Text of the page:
-- using the pseudonym Carter Dickson
[Set in 1938]
As Joan lay there, the door to the passage was in the wall facing her, but well to her right. The shrilling of the doorbell made her start, but she sat upright only when she heard the soft voice of Stella Lacey moving nearer along the hall… Stella’s charm was reflected in male faces, her ash-blonde hair swinging at her shoulders as she turned her head…
She was wearing a blue ‘creation’ with one of those black hats with the half veil popular in that year. Her gray eyes shone through the veil as she turned to Colonel Bailey.
observations: I am a huge fan of John Dickson Carr (who also wrote as Carter Dickson - I file all as Carr for simplicity) and the long list of his locked room mysteries has given me enormous pleasure over many years. In a fairly random way, I seem not to be picking his very best works to feature on the blog – I liked The Reader is Warned, but had a problem with a racist strand in it (others disagreed with me on this: there has been some really interesting discussions below the piece and on a Golden Age detection board.) I ordered Mocking Widow after Martin Edwards wrote about it on his Do You Write Under Your Own Name? website – I liked the idea of the village setting and the poison pen letters. And I did enjoy both those aspects: the book is great fun. Although written in 1950 it is set firmly in 1938, and (although politics, war preparations and Hitler are mentioned) perhaps he was looking back with nostalgia at the very Golden Age he is associated with. There are some very funny bits – and it turns out that Sir Henry Merrivale invented the wheeled suitcase a long time ago. However the locked room secret was a bit of a non-starter – not one of his best, no huge gasp of surprise when the solution is revealed, and the motivation of the culprit (as Martin also pointed out) was a bit vague.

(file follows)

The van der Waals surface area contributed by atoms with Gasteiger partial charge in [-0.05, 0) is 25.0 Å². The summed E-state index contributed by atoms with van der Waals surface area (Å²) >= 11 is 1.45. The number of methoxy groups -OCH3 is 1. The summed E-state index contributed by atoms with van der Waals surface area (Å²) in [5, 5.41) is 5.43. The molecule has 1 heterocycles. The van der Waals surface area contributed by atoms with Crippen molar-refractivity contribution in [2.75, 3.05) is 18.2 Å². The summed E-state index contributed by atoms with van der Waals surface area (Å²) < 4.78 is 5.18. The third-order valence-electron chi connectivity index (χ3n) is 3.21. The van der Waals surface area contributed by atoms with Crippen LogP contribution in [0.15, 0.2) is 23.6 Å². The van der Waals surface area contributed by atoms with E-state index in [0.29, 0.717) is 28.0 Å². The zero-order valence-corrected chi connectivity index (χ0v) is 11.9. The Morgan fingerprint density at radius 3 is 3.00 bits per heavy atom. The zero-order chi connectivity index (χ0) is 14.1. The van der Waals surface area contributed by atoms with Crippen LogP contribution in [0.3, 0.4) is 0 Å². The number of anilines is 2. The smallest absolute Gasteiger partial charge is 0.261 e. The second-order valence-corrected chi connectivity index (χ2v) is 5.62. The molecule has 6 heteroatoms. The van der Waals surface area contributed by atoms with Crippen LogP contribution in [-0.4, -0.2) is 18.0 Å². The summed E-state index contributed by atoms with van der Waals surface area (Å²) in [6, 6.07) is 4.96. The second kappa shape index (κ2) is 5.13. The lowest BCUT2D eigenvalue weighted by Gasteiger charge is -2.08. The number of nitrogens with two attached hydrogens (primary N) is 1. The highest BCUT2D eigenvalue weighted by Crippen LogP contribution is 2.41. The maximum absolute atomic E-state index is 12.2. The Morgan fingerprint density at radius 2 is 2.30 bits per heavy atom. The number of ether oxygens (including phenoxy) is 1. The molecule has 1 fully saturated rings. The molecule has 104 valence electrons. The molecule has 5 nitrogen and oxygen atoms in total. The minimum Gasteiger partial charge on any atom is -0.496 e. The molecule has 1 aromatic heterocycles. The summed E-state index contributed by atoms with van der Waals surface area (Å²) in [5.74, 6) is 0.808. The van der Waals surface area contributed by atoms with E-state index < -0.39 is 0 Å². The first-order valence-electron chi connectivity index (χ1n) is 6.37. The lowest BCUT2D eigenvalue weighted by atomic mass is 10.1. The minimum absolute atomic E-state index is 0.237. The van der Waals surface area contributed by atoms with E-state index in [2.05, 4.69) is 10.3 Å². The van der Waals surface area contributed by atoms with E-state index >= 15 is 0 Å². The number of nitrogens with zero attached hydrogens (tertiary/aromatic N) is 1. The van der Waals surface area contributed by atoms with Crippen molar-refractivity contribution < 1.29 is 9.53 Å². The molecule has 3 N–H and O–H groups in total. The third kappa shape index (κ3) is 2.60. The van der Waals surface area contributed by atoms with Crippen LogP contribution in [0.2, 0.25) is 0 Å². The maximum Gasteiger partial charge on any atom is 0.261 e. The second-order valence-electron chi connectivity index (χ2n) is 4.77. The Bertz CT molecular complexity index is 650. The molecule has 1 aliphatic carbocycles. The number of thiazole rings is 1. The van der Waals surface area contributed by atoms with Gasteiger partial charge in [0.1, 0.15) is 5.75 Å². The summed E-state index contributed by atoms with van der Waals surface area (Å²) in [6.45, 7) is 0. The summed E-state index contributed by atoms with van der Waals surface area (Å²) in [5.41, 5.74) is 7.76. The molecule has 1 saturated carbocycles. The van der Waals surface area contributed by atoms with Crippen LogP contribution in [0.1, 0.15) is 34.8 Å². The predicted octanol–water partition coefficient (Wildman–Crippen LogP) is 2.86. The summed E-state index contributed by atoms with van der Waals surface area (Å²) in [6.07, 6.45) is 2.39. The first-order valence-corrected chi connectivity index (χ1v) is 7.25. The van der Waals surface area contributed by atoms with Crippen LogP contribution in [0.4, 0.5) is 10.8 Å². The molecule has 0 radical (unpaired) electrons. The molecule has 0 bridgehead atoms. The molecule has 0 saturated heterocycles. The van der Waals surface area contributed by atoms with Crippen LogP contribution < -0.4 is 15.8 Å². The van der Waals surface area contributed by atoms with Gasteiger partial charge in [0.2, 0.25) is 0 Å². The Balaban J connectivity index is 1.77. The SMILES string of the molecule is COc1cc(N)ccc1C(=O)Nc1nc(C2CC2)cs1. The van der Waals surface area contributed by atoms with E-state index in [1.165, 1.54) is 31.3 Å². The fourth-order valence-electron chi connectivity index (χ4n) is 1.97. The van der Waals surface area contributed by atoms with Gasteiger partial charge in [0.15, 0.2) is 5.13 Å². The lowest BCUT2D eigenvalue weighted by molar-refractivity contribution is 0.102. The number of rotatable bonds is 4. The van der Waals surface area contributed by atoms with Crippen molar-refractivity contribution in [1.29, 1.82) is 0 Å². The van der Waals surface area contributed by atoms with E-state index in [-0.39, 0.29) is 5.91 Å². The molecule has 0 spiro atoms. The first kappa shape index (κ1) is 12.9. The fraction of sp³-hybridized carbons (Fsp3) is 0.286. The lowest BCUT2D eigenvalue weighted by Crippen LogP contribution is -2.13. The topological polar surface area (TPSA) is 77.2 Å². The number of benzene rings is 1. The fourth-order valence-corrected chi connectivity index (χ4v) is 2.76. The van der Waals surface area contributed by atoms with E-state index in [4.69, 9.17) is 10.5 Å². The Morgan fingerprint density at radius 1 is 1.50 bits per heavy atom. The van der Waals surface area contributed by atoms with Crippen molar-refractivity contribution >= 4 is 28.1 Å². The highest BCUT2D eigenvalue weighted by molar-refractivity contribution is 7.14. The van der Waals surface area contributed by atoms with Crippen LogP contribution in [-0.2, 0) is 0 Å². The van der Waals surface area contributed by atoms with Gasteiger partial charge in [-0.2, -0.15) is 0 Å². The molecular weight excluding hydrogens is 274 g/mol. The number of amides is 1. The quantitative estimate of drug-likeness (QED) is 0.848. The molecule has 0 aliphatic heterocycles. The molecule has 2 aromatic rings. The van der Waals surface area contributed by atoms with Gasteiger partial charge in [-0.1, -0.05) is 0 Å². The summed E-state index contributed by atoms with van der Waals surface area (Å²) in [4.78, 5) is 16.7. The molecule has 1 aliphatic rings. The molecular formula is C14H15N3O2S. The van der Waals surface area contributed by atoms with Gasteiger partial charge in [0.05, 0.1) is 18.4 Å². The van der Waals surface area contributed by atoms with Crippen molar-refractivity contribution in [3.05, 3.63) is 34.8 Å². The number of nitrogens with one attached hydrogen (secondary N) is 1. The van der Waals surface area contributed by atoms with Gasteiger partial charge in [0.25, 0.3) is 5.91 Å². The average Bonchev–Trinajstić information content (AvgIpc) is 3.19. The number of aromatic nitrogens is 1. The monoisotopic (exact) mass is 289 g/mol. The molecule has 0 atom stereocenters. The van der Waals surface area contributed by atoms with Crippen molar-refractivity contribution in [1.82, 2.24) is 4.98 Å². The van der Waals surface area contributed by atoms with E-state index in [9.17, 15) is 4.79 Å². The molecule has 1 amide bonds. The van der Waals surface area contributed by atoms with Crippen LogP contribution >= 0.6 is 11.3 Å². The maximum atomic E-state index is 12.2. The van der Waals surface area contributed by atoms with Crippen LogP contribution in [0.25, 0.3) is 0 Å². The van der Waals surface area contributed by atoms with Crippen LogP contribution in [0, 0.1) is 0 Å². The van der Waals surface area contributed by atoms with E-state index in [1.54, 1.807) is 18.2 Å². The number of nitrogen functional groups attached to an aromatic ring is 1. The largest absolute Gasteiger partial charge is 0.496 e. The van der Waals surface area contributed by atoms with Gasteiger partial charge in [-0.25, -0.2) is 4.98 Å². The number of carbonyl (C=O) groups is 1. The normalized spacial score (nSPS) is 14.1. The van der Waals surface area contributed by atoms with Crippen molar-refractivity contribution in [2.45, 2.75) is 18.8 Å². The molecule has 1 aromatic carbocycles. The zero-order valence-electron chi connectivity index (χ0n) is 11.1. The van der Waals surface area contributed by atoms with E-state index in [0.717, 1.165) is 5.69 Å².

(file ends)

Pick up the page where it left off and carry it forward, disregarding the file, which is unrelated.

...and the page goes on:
In a slapstick scene near the end, HM dresses up as what we would call a Native American for a church bazaar, and gets involved in a mudfight involving most of the village and a Bishop. The ‘Red Indian’ references would be unacceptable today, but somehow they weren’t as much of a blocker as the problems with The Reader is Warned.
This book inspired me to read a couple more poison pen mysteries including Christie's classic Moving Finger – look out for more entries, which will of course be carefully constructed from cutout letters from newspapers, and a list of books and tropes.
The outfit above (from Dovima is Devine) is, exactly, from 1938, and seemed to fit the bill, exactly.